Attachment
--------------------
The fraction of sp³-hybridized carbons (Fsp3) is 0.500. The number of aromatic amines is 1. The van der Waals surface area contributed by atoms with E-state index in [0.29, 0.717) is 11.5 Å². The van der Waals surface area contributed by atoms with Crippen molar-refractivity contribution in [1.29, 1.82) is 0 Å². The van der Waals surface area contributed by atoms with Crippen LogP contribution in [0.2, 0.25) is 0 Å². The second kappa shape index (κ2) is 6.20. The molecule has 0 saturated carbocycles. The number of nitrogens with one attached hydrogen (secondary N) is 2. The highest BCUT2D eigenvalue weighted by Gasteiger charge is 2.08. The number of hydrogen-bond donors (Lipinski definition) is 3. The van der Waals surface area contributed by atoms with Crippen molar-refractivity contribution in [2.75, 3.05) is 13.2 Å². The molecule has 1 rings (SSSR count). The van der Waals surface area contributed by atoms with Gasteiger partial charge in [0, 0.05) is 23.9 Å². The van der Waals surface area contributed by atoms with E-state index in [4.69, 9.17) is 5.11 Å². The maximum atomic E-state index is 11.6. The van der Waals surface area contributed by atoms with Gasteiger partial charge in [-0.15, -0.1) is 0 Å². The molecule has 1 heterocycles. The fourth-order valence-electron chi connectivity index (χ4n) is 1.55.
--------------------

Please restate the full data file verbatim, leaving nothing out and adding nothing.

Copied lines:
The fraction of sp³-hybridized carbons (Fsp3) is 0.500. The number of aromatic amines is 1. The van der Waals surface area contributed by atoms with E-state index in [0.29, 0.717) is 11.5 Å². The van der Waals surface area contributed by atoms with Crippen molar-refractivity contribution in [1.29, 1.82) is 0 Å². The van der Waals surface area contributed by atoms with Crippen LogP contribution in [0.2, 0.25) is 0 Å². The second kappa shape index (κ2) is 6.20. The molecule has 0 saturated carbocycles. The number of nitrogens with one attached hydrogen (secondary N) is 2. The highest BCUT2D eigenvalue weighted by Gasteiger charge is 2.08. The number of hydrogen-bond donors (Lipinski definition) is 3. The van der Waals surface area contributed by atoms with Crippen molar-refractivity contribution in [2.75, 3.05) is 13.2 Å². The molecule has 1 rings (SSSR count). The van der Waals surface area contributed by atoms with Gasteiger partial charge in [0, 0.05) is 23.9 Å². The van der Waals surface area contributed by atoms with E-state index in [4.69, 9.17) is 5.11 Å². The maximum atomic E-state index is 11.6. The van der Waals surface area contributed by atoms with Gasteiger partial charge in [-0.15, -0.1) is 0 Å². The molecule has 1 heterocycles. The fourth-order valence-electron chi connectivity index (χ4n) is 1.55.